5 Tips to Secure the Lowest Mortgage

Mortgage rates have remained near historic lows throughout the start of the year – a factor which has, and likely will continue to drive the market forward – but how long will these low rates last? While rates have continued to coast below the 4% mark, the National Association of Realtors has predicted the average rate on a 30-year fixed rate will jump to 4% in the second quarter of 2015, and continue to rise from there. So what can you or your clients do to secure the low rates while they’re still here? We’ve done our homework, and found that these 5 simple tips can help you lock down the lowest mortgage rates possible.

Mind your credit score. Minimum credit scores required by lenders have steadily dropped, and mortgage insurers’ underwriting guidelines have also loosened a bit, but it’s still a little tough. Average FICOs of applicants approved for home loans continue to come down, but they’re still hovering around the 700 mark. Unfortunately, three-fourths of U.S. consumers have scores lower than 700.

Visit your lender before you hit the open houses. Create a game plan that makes sense for your budget. It pays to talk to a lender about what you can afford and qualify for before you fall in love with a home outside your price range.

Just because you qualify for a certain loan amount doesn’t mean that is what you should spend. Consider your monthly budget, and determine what level of monthly payment feels comfortable. Remember that there will be other costs relating to homeownership, including property taxes, maintenance and unexpected repairs.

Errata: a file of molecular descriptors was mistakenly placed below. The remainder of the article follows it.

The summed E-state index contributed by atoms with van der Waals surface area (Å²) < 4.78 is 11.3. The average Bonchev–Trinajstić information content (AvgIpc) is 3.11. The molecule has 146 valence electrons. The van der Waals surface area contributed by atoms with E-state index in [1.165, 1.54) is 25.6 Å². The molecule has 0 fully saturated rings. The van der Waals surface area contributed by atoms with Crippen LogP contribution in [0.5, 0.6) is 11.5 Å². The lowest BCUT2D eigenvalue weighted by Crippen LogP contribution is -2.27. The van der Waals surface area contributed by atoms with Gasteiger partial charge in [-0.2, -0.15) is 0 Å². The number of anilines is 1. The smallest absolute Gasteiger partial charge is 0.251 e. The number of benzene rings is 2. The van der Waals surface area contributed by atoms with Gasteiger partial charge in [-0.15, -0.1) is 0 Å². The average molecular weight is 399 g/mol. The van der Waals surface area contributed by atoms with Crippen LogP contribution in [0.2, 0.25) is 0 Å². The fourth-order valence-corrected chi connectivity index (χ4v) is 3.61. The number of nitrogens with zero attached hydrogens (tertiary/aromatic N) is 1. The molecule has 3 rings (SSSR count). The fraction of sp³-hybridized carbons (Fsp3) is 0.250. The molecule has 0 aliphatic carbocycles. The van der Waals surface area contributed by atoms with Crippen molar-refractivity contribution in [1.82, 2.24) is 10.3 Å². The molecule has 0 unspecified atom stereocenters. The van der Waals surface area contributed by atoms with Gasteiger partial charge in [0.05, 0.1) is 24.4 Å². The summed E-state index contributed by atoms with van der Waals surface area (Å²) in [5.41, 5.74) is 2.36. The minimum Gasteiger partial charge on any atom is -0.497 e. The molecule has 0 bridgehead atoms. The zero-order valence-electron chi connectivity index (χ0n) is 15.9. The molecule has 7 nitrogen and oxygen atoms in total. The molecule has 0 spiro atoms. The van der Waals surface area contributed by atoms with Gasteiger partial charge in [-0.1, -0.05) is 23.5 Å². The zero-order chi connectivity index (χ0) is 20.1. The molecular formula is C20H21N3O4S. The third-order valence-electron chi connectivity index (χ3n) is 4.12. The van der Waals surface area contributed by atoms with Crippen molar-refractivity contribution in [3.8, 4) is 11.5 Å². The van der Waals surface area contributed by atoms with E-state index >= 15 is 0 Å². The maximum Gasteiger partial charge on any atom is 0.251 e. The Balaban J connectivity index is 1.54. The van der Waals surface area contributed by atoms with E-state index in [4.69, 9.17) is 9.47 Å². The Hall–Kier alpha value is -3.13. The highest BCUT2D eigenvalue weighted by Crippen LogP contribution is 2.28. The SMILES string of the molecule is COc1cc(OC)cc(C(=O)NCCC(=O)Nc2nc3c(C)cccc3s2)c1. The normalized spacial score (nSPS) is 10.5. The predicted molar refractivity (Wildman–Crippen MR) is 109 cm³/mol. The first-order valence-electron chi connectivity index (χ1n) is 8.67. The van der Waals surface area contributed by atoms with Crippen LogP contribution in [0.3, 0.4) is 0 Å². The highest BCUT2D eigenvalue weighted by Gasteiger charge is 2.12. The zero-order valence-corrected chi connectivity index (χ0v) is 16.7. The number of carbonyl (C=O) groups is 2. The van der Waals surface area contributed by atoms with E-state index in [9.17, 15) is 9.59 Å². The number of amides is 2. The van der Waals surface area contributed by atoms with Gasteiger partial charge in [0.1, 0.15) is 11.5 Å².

Don’t make any changes to your financial picture. Once you’ve been preapproved, this is not the time to open new credit cards, change jobs, transfer large sums of money or make big-ticket purchases using credit. Once you are preapproved, don’t apply for any new credit. If you go ahead and finance furniture, it can mess up the amount that you were preapproved for.

If you are self-employed, expect to jump through more hoops. Be prepared to provide two years’ worth of tax returns. If your income fluctuated from one year to the next, underwriters will average the income from the two years. Also, underwriters will look at your income after your business deductions have been taken.

Organize your financial paperwork and keep it up to date. If you are shopping for a home, keep a file and drop in new documents as you receive them, including your most recent pay stub and all pages of your bank statement.

Many times applications sit on mortgage processors’ desks because the borrowers have not supplied everything necessary to get the file into underwriting. If an underwriter needs additional information or documents, get that in as quickly as possible. In a busy office, every time your application needs something else, it may be moved to the bottom of a pile and not resurface for days.

Do think these tips will be helpful for those looking to buy a home? Do you have any suggestions we might have missed? We’d love to hear your thoughts.

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